With hundreds of millions of fans around the world, football naturally has some huge stadiums to accommodate its monstrous following.
At PledgeSports, we’re huge football fans and have helped individual players and teams, of all ages and levels, raise money for football through sports crowdfunding.
Here is a countdown of the 9 biggest football stadiums in the world…
9. Borg El Arab Stadium – 86,000
First up on our list of biggest football stadiums is Borg El Arab.
Located in Egypt, the Borg el-Arab Stadium was built in 2006 in the Mediterranean Sea resort of Borg el Arab. The Stadium was originally commissioned as part of an ambitious 5 international standard stadiums project for Egypt’s bid to host the 2010 FIFA World Cup.
8. Bukit Jalil National Stadium – 87,411
Located in the National Sports Complex to the south of the capital city of Malaysia, Kuala Lumpur, Bukit Jalil National Stadium is an 87,411 capacity all-seater stadium and one of the biggest stadiums ever.
It was officially inaugurated by the 4th Prime Minister of Malaysia, Tun Dr Mahathir Mohamad, on January 1st, 1998 ahead of the 1998 Commonwealth Games and it staged the Games’ opening ceremony.
7. Gelora Bung Karno Stadium – 88,083
Named after Sukarno, Indonesia’s first President, the Gelora Bung Karno Stadium is located in Jakarta.
Built in the 1960’s at a cost of almost $20 million dollars, the stadium has been one of the biggest football stadiums in the world ever since.
6. Wembley – 90,000
After the original Wembley Stadium was demolished in 2002-03, work began on the new ground shortly after.
Home to football in England, the new Wembley opened in 2007 at a cost of £798 million. Recognisable from its 134-metre high Wembley Arch, the stadium has always been among the biggest football stadiums on the planet.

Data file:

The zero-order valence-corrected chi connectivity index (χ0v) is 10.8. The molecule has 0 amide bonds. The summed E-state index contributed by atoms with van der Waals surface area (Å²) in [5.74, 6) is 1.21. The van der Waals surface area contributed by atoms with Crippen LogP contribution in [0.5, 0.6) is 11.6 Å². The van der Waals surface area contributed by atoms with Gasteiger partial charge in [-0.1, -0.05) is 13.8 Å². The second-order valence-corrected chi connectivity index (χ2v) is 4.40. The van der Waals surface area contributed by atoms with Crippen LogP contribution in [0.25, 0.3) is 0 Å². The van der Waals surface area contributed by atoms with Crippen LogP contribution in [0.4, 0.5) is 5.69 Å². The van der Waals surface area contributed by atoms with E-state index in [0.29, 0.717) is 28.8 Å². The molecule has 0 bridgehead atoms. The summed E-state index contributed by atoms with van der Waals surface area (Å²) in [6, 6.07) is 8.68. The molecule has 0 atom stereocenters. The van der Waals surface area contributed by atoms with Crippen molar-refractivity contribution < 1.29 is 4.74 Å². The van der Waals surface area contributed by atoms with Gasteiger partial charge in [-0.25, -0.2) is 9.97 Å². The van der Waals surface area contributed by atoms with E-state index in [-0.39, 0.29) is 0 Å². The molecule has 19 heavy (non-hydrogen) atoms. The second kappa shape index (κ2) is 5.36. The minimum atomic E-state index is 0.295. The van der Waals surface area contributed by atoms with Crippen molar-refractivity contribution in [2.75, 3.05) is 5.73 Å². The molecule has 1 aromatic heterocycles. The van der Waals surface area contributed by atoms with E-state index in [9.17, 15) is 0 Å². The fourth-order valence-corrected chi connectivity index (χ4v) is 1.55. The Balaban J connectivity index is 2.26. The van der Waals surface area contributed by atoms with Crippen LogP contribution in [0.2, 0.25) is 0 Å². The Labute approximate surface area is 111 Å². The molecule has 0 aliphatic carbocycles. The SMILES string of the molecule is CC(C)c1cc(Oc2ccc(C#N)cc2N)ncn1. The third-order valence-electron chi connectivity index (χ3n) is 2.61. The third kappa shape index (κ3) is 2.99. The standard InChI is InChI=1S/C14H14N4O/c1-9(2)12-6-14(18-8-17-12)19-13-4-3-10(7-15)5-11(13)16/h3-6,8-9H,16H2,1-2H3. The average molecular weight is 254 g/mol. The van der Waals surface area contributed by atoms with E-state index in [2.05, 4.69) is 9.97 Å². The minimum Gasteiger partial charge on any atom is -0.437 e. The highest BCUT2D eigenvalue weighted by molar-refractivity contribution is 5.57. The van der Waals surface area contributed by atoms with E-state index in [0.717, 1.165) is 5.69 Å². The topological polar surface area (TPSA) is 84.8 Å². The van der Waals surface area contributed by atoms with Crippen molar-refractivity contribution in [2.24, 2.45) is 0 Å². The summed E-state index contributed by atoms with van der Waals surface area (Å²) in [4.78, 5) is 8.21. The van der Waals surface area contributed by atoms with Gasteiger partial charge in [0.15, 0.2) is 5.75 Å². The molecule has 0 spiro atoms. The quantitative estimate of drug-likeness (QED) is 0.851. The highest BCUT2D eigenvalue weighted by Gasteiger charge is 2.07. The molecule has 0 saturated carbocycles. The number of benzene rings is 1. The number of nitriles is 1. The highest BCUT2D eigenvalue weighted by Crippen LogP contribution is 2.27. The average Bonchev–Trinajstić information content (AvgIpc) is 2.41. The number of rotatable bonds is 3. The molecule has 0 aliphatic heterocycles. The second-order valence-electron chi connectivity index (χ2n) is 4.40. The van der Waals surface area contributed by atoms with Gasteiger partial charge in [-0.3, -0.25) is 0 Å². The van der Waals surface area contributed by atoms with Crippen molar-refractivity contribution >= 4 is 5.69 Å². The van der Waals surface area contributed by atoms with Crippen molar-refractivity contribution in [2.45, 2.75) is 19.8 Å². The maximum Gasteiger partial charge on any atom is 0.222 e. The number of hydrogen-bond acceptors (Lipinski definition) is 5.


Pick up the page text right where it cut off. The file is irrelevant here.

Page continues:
5. The Rose Bowl – 92,542
Built in 1922 among the San Gabriel Mountains in the Arroyo Seco of Los Angeles County, the Rose Bowl is recognised as a United States National Historic Landmark and a California Historic Civil Engineering landmark.
The stadium is not only one of the biggest football stadiums, but also one of the most iconic, having hosted the 1994 World Cup Final, 1999 Women’s World Cup Final, and the 1984 Olympic Gold Medal Match.
4. FNB Soccer City Stadium – 94,736
The FNB Stadium, also known as Soccer City and The Calabash, is a stadium located in Nasrec, bordering theSoweto area of Johannesburg, South Africa.
The venue is a home ground of Kaizer Chiefs F.C. in the South African Premier Soccer League as well as key fixtures for the South African national football team. As one of the biggest football stadiums in the world and Africa’s largest, it hosted the 2010 World Cup Final.
3. Azadi Stadium – 95,225
Azadi Stadium, initially known as Aryamehr Stadium, can be found in Tehran, Iran. Opened in 1971, it is home stadium of the Iran national team.
The official capacity of the stadium is 95,225, although it can hold more than 100,000spectators, making it an undisputed member of the world’s biggest football stadiums.
2. Estadio Azteca – 95,500
Estadio Azteca stadium in Mexico City is among the top three biggest football stadiums in the world with a seating capacity of 95,500.
Its construction began in the 1960s, with the intention to accommodate the increasing support of Club America and also Mexico’s venue for the World Cup in 1970.
It was officially opened in 1966, and while the stadium could technically support a capacity of 115,000, it has been reduced because of the safety measures.
1. Camp Nou – 99,354
Home to the famous FC Barcelona, Camp Nou tops our list of the world’s biggest football stadiums. Since 1957 it has hosted many incredible spectacles, including the 1992 Olympics, and numerous finals of the UEFA Champion Leagues.
The stadium took a span of three years to be constructed at a cost of around 288 million pesetas.
These will all be dwarfed in 2020 when Chinese football club Guangzhou Evergrande finish their new stadium, they’r currently building a massive new stadium designed in a lotus flower shape, the stadium is scheduled to cost $1.7 billion (12 billion yuan) and to be completed by the end of 2022. The 100,000 capacity would surpass the capacity of Barcelona’s Camp Nou, currently the largest soccer-only stadium in the world.
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